DETROIT Jan 21 Detroit is counting on taxes
from the city's three casinos to help it emerge from bankruptcy,
but prized as the city's casinos may be, they had a down year in
2013, state regulators said.
The city's total gambling revenue slipped 4.7 percent to
$1.35 billion last year, according to figures released by the
Michigan Gaming Control Board on Tuesday.
The decline means Detroit will receive less revenue from
gaming taxes, a key source of income for the bankrupt city. The
three casinos took in $1.42 billion in 2012.
The falloff in revenue, occurring in a year when Detroit
filed for bankruptcy even as its downtown and some nearby
neighborhoods showed signs of revival, was the steepest decrease
since the first casinos opened in 1999.
While it is not yet known how much casino tax revenue came
in to Detroit during the 2013 calendar year, the city took in
$174.5 million in casino tax revenue in its 2012-2013 fiscal
year which ended on June 30, a 3.8 percent decrease from the
previous fiscal year, according to an August 2013 report to the
Detroit City Council.
A spokesman for Detroit Emergency Manager Kevyn Orr did not
immediately respond to a request for comment.
Detroit filed the largest bankruptcy in U.S. municipal
history on July 18, saying it had more $18 billion in debt. A
judge officially declared the city bankrupt in December.
Richard Kalm, executive director of the Michigan Gaming
Control Board, said "it wasn't a surprise at all" that revenue
dropped, adding that the city has been following the revenue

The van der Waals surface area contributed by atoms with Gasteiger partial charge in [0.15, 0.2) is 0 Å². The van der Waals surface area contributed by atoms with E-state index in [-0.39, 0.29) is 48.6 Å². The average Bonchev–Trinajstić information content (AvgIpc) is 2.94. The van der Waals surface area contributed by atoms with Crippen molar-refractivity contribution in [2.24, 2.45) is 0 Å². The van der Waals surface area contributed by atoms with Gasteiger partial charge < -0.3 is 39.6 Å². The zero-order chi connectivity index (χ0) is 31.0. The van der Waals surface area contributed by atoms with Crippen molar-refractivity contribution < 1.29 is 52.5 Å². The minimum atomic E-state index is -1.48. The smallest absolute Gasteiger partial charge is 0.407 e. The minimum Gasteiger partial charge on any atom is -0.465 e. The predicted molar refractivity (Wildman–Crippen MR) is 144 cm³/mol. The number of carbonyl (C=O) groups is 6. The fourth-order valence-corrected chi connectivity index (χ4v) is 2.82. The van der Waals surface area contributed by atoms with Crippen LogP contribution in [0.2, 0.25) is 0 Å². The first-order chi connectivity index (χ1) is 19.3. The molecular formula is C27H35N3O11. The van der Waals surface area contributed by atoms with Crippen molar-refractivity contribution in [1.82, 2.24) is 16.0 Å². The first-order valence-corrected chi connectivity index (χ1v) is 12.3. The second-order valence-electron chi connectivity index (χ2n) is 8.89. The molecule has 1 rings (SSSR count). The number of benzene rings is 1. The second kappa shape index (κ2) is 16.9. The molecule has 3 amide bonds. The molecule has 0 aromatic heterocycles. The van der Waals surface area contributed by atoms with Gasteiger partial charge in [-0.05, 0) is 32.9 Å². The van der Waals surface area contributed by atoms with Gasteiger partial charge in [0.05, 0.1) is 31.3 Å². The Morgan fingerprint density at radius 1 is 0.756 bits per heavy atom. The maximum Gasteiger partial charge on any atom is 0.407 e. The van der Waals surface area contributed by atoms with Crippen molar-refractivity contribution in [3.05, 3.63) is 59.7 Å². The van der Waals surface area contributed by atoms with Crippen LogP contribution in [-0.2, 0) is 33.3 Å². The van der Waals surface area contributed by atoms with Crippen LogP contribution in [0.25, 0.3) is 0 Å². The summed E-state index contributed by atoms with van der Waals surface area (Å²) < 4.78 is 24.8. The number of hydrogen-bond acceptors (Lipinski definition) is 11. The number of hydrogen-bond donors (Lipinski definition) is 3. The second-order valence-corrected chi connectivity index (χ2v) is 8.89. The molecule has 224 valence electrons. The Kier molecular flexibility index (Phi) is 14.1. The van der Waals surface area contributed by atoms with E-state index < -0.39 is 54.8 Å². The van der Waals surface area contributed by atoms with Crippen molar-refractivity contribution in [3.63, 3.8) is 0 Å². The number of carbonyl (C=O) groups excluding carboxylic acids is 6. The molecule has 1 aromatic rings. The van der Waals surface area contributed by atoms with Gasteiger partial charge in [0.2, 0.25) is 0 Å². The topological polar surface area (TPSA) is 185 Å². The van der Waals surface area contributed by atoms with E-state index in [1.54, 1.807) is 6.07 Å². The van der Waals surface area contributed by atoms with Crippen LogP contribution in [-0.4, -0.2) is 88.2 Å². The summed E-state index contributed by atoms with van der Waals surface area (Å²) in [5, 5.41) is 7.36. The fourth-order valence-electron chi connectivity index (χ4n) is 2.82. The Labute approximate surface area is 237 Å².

"We've been reporting those revenue figures to the city of
Detroit, and they've been watching them really close because
obviously they're in bankruptcy and they're looking at all the
areas where they generate revenue."
"They've been on top of it," he said.
Orr has said the casino tax revenue is the city's most
stable source of income. The revenue has been tied up since 2009
as collateral in a costly interest-rate swap deal that Detroit
is fervently trying to end.
Last week U.S. Bankruptcy Judge Steven Rhodes, who is
managing Detroit's case, rejected a deal that would have seen
the city end the swaps for $165 million, a price he called "too
The gaming market has been relatively stagnant in recent
years, said gaming analyst Jake Miklojcik, and increased
competition from casinos in neighboring Ohio and elsewhere in
Michigan have drawn gamblers away from Detroit.
"If you're not growing the market, you're just fighting for
the same patrons, which has some immediate value I suppose, but
when new competition comes in you're going to wane a little